House bill would create panel of cyber experts to help DHS

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  • Bipartisan legislation in the house would create a panel of cyber professionals to advise the Department of Homeland Security. The bill would create a 35 member panel within DHS’ Cybersecurity and Infrastructure Security agency, to help craft policies and new programs. One of the bill’s sponsors John Katko (R-N.Y.), also ranking member on the Cybersecurity, Infrastructure Protection & Innovation subcommittee, said the panel — to be named the Cybersecurity Advisory Committee — will help facilitate a vital dialogue between the public and private sector. (Rep. John Katko)
  • It may take agencies some time to fully implement the 1.9 percent pay raise for some federal employees in specific situations. The Office of Personnel Management has more guidance out about the 2019 retroactive pay raise. Agencies should adjust employee deductions, government contributions, and lump leave banks for federal workers who retired, separated or transferred agencies between Jan. 6 and now, to account for the new pay raise. The retroactive pay raise will also apply to premium pay. (Federal News Network)
  • A bill that would grant Transportation Security Administration officers Title 5 rights now has a Senate companion. Sen. Brian Schatz’s (D-Hawaii) bill would give TSA officers the same due process rights as most other federal employees. It would also place TSA officers on the General Schedule pay scale and would give federal employee unions more collective bargaining power with TSA than they have now. Chairwomen of the Homeland Security and Appropriations Committee, Rep. Nita Lowey (D-N.Y.), introduced the House version. (American Federation of Government Employees)
  • Five approaches have emerged to modernize the skills of the federal workforce. One idea would create an online gaming platform to let federal employees test their skills and interests and then train them for new jobs. Another would integrate multiple services, advanced technologies and create a personalized career compass to provide feds with a data-driven job market recommendations and continuous learning strategies. These are just two of the five ideas submitted by academics from different universities, which reached the second round of the National Science Foundation’s Career Compass Challenge. Each team won $5,000 to develop a working prototype to compete to win as much as $75,000 in round two. (Challenge.gov)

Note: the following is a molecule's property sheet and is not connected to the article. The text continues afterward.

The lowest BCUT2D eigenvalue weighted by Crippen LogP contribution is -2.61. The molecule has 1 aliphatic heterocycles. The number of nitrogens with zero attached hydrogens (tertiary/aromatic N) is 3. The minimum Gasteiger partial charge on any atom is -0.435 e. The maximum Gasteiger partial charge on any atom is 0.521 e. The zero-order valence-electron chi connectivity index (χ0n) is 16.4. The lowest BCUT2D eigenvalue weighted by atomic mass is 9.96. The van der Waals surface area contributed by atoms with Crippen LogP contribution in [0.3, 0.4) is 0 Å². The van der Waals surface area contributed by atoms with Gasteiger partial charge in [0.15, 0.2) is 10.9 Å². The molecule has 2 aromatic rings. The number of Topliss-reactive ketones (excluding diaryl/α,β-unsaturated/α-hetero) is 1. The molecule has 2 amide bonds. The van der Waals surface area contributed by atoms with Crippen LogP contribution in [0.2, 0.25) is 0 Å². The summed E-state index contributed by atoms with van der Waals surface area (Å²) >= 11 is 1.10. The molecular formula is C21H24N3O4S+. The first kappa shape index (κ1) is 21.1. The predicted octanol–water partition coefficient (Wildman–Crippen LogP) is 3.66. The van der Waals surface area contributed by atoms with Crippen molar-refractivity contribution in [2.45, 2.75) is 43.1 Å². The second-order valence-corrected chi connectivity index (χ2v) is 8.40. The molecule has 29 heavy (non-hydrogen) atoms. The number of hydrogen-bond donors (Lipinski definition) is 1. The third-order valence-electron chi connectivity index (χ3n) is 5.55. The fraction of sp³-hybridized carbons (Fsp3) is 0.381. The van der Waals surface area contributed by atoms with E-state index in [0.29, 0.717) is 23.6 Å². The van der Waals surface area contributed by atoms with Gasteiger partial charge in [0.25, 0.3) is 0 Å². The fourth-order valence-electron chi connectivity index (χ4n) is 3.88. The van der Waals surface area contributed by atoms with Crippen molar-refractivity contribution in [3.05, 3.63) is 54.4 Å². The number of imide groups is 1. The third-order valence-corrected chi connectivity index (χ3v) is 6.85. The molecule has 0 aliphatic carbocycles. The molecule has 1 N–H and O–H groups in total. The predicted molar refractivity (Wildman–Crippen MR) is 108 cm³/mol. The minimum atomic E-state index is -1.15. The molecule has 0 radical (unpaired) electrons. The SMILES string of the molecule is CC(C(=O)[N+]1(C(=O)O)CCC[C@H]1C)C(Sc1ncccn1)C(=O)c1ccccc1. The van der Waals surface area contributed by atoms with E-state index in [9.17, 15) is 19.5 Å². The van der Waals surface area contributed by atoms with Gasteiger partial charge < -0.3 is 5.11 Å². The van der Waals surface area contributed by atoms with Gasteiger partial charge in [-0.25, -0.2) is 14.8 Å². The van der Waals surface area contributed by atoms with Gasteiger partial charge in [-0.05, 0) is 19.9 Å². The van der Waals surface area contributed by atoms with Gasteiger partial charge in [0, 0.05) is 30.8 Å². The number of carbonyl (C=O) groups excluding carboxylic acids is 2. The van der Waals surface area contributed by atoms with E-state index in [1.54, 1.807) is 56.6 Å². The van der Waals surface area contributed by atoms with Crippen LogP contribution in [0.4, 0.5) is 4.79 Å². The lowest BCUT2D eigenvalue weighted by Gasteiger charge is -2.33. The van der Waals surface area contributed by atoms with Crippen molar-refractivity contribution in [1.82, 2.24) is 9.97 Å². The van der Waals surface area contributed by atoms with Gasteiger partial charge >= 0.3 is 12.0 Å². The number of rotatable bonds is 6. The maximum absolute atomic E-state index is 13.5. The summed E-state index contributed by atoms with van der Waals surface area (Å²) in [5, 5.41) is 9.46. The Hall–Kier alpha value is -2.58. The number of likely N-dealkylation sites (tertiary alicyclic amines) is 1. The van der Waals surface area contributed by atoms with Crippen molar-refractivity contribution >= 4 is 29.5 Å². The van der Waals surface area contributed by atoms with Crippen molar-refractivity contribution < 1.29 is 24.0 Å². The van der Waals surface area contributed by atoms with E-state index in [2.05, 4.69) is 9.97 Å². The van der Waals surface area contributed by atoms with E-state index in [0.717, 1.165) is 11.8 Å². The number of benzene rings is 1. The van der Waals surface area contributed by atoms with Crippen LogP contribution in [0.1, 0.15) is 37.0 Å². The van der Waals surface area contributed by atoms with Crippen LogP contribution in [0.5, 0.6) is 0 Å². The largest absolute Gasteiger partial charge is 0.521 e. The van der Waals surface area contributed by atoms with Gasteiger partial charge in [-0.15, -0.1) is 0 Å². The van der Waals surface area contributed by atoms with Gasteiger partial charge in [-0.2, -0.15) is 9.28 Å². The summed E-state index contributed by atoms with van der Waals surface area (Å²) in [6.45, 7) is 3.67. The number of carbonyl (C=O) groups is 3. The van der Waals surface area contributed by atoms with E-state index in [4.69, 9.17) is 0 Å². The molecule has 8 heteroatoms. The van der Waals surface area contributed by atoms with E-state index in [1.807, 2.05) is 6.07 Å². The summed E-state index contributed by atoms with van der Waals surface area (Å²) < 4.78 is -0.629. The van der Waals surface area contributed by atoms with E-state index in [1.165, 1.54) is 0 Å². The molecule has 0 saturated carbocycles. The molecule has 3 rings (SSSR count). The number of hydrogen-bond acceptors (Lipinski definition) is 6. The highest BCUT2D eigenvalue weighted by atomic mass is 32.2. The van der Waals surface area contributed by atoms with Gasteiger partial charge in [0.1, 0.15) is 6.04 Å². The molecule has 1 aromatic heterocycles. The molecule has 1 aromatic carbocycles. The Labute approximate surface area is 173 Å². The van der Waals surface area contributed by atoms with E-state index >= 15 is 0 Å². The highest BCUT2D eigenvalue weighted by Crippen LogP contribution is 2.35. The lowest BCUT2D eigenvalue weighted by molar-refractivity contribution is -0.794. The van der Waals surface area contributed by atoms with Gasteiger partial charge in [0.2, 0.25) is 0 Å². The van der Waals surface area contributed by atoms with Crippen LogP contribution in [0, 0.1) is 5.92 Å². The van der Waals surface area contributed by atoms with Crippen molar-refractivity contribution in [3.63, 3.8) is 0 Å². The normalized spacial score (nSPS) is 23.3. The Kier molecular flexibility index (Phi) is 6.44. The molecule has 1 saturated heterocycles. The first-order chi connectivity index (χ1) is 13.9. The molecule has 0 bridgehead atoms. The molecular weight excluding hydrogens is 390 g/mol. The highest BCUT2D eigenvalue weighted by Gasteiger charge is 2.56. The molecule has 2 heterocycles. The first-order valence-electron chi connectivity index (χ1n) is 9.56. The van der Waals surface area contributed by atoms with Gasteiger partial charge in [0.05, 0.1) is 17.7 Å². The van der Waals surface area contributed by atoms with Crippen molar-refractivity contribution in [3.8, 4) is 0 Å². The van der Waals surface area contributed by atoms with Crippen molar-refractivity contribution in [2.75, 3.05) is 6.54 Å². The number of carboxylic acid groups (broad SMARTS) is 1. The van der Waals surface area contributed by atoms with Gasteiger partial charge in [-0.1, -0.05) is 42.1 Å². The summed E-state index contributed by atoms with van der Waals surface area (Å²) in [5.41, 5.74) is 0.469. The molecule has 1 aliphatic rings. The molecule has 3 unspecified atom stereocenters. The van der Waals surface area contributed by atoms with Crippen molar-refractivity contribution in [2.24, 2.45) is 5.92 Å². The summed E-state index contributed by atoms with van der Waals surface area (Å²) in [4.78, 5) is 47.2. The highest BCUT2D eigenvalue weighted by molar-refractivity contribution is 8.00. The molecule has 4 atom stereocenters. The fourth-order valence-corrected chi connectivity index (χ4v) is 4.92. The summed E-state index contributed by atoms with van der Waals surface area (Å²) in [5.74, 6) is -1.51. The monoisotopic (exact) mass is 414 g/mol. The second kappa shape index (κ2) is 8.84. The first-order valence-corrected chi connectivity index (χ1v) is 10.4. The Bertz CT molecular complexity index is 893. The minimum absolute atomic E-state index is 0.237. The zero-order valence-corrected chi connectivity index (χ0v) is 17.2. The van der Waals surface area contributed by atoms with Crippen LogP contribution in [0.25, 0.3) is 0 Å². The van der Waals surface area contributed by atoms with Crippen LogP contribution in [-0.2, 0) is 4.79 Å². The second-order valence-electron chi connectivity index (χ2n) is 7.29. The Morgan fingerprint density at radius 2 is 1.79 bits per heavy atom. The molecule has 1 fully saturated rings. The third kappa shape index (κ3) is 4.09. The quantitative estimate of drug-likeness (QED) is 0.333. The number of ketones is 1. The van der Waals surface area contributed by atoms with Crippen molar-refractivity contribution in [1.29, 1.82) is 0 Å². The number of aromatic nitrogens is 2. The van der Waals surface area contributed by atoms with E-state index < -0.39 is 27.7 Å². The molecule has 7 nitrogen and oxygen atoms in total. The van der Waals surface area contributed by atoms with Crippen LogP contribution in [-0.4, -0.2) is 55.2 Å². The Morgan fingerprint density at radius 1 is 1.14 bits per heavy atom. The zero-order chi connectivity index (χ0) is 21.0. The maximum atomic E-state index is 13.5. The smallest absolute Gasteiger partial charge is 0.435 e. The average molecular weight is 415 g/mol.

• One new federal official was sworn in and another nominated for agency leadership positions. Donald Washington took his seat as director of the U.S. Marshals Service. Washington was a U.S. Attorney for Western Louisiana, having served in the George W. Bush administration. He was also chairman of the Southeastern United States organized crime drug enforcement task force. President Donald Trump also nominated Scott Soles, a Houston consultant and financial auditor, to become chief financial officer of the Agriculture Department. (Department of Justice) (U.S. Department of Agriculture)
  • The IRS may be required to follow the suggestions of its main critic. Reps. Darin LaHood (R-Ill.) and Tom Suozzi (D-N.Y.), both members of the House Ways and Means Committee, introduced a bill to make the IRS more responsive to recommendations made by the National Taxpayer Advocate. The bill would require the agency to answer taxpayer assistance directives issued by the organization within 90 days. The bill would also require the taxpayer advocate to report to Congress if directives don’t get a response from the IRS within that time frame. (Rep. Darin LaHood)
  • Defense contractors could start having their cybersecurity standards scrutinized within the next 18 months. Ellen Lord, DoD undersecretary for acquisition and sustainability, said the Pentagon will hire third-party auditors to enforce cybersecurity standards set by the National Institute of Standards and Technology and DoD. The Pentagon also plans to build upon the NIST standards later this year to further secure Defense networks. (Federal News Network)
  • New proposed and final rules from the Defense Department would make several changes to defense acquisition regulations. One in particular will implement a section of the 2017 Defense Authorization bill, which mandated a preference for fixed-price contracts, and requires a review of certain cost-reimbursement contract types. (Federal Register)
  • Women are leaving the Coast Guard because of concerns about sexual harassment, perceived gender bias and a scarcity of female role models, a new RAND Corporation study said. The Coast Guard commissioned the study after it realized it was losing many of its mid-career women. It has a retention rate of about 95 percent. The Coast Guard created a Personnel Readiness Task Force aimed at exploring forward-leaning policies to retain women and minorities. (RAND Corporation)
  • The Air Force fired two squadron commanders after an investigation into widespread hazing within their units. The branch relieved the commanders of the 3rd and 5th Air Support Operations Squadrons for allowing a practice called “rolling up.” Airmen were allegedly tackled and tied up with duct tape, a practice that was reportedly “common and widespread” in the squadrons in Alaska and Washington State. The wing commander overseeing the units said the actions crossed clear lines between maintaining tradition and undermining mission effectiveness. (Federal News Network)

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